Re: UI changes for control-center


On Sun, Aug 23, 2009 at 12:48 PM, Shaun McCance<shaunm gnome org> wrote:
> The first three are fine by me.  The last two are much more
> substantive and would require documentation work.
> On a personal level, I'm not fond of making window shading
> even more difficult to find.
> How do you know that these make the user experience better?
> Do you have any data on how many users use these features?

You are welcome to do a study to see if people need the options in the
window capplet.  I know what you'll find if you ask the right people:
"What is window shading?"  But this isn't the point.  The point is
figuring out what kind of experience we want to provide - and then
executing on it.  The way we design our interfaces and the interfaces
that we to provide say everything about what we value.  If we show
options for tweaking window management settings then we are saying
that we think tweaking window management settings is something that
you *should* do.  This is especially true when the tool is a first
class preference dialog - on the same level as sound, appearance,
displays, etc.

The same goes for the Interface tab.  It is clearly not the story we
want to be telling.

Also, as mentioned in another message, the window preferences is
strictly a metacity tweak tool.  It doesn't apply to other window
managers.  Perhaps if someone really wants it they can move it to the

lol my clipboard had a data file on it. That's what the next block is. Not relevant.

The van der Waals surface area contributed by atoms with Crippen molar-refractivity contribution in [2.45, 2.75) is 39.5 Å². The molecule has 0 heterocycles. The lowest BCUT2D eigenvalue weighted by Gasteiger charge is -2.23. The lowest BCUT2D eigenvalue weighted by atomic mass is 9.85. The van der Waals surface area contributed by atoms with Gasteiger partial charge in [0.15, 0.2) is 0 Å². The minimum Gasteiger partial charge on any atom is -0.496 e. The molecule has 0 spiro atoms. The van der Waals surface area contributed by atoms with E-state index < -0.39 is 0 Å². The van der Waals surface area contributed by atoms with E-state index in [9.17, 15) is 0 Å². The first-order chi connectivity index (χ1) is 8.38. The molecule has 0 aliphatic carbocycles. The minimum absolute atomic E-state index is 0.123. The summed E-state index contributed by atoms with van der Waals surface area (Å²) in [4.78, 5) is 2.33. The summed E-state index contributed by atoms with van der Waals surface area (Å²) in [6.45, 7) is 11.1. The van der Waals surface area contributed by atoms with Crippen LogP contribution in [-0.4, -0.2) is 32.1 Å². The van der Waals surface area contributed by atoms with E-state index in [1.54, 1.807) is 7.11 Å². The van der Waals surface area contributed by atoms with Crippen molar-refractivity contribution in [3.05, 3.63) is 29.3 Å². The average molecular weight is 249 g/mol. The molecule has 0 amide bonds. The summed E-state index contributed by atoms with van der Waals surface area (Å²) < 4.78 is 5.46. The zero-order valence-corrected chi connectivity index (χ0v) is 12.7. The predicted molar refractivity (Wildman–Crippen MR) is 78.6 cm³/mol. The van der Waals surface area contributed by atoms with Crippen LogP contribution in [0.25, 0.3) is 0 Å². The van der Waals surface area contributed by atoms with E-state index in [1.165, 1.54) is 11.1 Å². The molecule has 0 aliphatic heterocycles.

metacity module as an optional tool.  Otherwise, it doesn't belong in
control center.

> I know of at least one piece of commercial software that
> uses Alt+click for its own purposes.  They have to instruct
> GNOME users to change the window movement key to use that
> feature.  You'll be making their troubleshooting docs harder.

Well, I can't really respond to this without particulars.  But it
doesn't sound like a good reason to me.

> I'm not saying we need to include every configuration option
> under the sun.  But you need some sort of criteria for deciding
> whether to remove something.  And it really seems like people
> are using "I don't use it" as their sole criterion, which just
> isn't good enough.

Not at all.  What people are you referring to?  I don't know anyone
who is thinking about this as shallowly as you suggest.  My concern
isn't about whether I use it or not.  As I said above, it is about
what story we are trying to tell, the experience we want to provide,
and about how we show our values.  This capplet and tab are poor
design decisions - and need to go.


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